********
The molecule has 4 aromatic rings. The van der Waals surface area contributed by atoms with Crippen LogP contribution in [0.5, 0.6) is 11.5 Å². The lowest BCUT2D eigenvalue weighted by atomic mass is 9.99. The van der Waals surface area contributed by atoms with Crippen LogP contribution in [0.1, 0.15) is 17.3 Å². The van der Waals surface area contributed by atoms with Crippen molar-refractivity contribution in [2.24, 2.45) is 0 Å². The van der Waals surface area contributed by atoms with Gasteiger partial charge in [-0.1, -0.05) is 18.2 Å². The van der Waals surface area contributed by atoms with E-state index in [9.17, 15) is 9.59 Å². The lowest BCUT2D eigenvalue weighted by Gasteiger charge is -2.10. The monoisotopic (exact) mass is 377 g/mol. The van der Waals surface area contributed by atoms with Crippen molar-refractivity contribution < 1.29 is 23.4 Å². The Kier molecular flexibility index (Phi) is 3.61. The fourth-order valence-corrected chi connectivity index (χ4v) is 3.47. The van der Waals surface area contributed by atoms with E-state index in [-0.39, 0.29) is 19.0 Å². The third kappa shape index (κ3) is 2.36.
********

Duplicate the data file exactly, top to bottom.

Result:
The molecule has 4 aromatic rings. The van der Waals surface area contributed by atoms with Crippen LogP contribution in [0.5, 0.6) is 11.5 Å². The lowest BCUT2D eigenvalue weighted by atomic mass is 9.99. The van der Waals surface area contributed by atoms with Crippen LogP contribution in [0.1, 0.15) is 17.3 Å². The van der Waals surface area contributed by atoms with Crippen molar-refractivity contribution in [2.24, 2.45) is 0 Å². The van der Waals surface area contributed by atoms with Gasteiger partial charge in [-0.1, -0.05) is 18.2 Å². The van der Waals surface area contributed by atoms with E-state index in [9.17, 15) is 9.59 Å². The lowest BCUT2D eigenvalue weighted by Gasteiger charge is -2.10. The monoisotopic (exact) mass is 377 g/mol. The van der Waals surface area contributed by atoms with Crippen molar-refractivity contribution < 1.29 is 23.4 Å². The Kier molecular flexibility index (Phi) is 3.61. The fourth-order valence-corrected chi connectivity index (χ4v) is 3.47. The van der Waals surface area contributed by atoms with E-state index in [-0.39, 0.29) is 19.0 Å². The third kappa shape index (κ3) is 2.36.